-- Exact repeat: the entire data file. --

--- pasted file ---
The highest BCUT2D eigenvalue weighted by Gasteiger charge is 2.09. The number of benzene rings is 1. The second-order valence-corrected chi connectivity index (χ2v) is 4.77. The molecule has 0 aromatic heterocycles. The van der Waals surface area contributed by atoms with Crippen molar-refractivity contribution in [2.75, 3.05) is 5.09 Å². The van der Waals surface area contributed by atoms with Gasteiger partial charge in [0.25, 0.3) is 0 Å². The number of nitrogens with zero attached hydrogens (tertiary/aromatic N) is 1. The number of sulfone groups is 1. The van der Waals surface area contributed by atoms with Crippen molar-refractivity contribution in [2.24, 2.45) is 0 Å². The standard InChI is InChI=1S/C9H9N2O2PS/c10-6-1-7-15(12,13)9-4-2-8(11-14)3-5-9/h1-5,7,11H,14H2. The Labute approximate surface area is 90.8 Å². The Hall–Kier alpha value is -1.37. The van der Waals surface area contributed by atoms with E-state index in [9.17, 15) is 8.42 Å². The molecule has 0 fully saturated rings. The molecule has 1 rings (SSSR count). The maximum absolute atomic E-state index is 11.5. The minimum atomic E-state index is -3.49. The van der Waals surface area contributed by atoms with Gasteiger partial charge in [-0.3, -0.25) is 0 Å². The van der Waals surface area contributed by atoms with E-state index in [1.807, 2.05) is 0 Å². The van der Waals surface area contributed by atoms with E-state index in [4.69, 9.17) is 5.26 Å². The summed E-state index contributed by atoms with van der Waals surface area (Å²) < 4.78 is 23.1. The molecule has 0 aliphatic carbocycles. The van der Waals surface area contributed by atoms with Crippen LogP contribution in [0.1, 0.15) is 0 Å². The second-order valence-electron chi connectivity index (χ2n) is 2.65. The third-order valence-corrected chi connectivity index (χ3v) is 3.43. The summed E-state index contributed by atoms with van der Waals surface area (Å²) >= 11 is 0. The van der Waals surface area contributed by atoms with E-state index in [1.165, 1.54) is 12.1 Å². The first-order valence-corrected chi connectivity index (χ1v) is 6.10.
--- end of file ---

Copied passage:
The highest BCUT2D eigenvalue weighted by Gasteiger charge is 2.09. The number of benzene rings is 1. The second-order valence-corrected chi connectivity index (χ2v) is 4.77. The molecule has 0 aromatic heterocycles. The van der Waals surface area contributed by atoms with Crippen molar-refractivity contribution in [2.75, 3.05) is 5.09 Å². The van der Waals surface area contributed by atoms with Gasteiger partial charge in [0.25, 0.3) is 0 Å². The number of nitrogens with zero attached hydrogens (tertiary/aromatic N) is 1. The number of sulfone groups is 1. The van der Waals surface area contributed by atoms with Crippen molar-refractivity contribution in [2.24, 2.45) is 0 Å². The standard InChI is InChI=1S/C9H9N2O2PS/c10-6-1-7-15(12,13)9-4-2-8(11-14)3-5-9/h1-5,7,11H,14H2. The Labute approximate surface area is 90.8 Å². The Hall–Kier alpha value is -1.37. The van der Waals surface area contributed by atoms with E-state index in [9.17, 15) is 8.42 Å². The molecule has 0 fully saturated rings. The molecule has 1 rings (SSSR count). The maximum absolute atomic E-state index is 11.5. The minimum atomic E-state index is -3.49. The van der Waals surface area contributed by atoms with Gasteiger partial charge in [-0.3, -0.25) is 0 Å². The van der Waals surface area contributed by atoms with E-state index in [1.807, 2.05) is 0 Å². The van der Waals surface area contributed by atoms with E-state index in [4.69, 9.17) is 5.26 Å². The summed E-state index contributed by atoms with van der Waals surface area (Å²) < 4.78 is 23.1. The molecule has 0 aliphatic carbocycles. The van der Waals surface area contributed by atoms with Crippen LogP contribution in [0.1, 0.15) is 0 Å². The second-order valence-electron chi connectivity index (χ2n) is 2.65. The third-order valence-corrected chi connectivity index (χ3v) is 3.43. The summed E-state index contributed by atoms with van der Waals surface area (Å²) >= 11 is 0. The van der Waals surface area contributed by atoms with E-state index in [1.165, 1.54) is 12.1 Å². The first-order valence-corrected chi connectivity index (χ1v) is 6.10.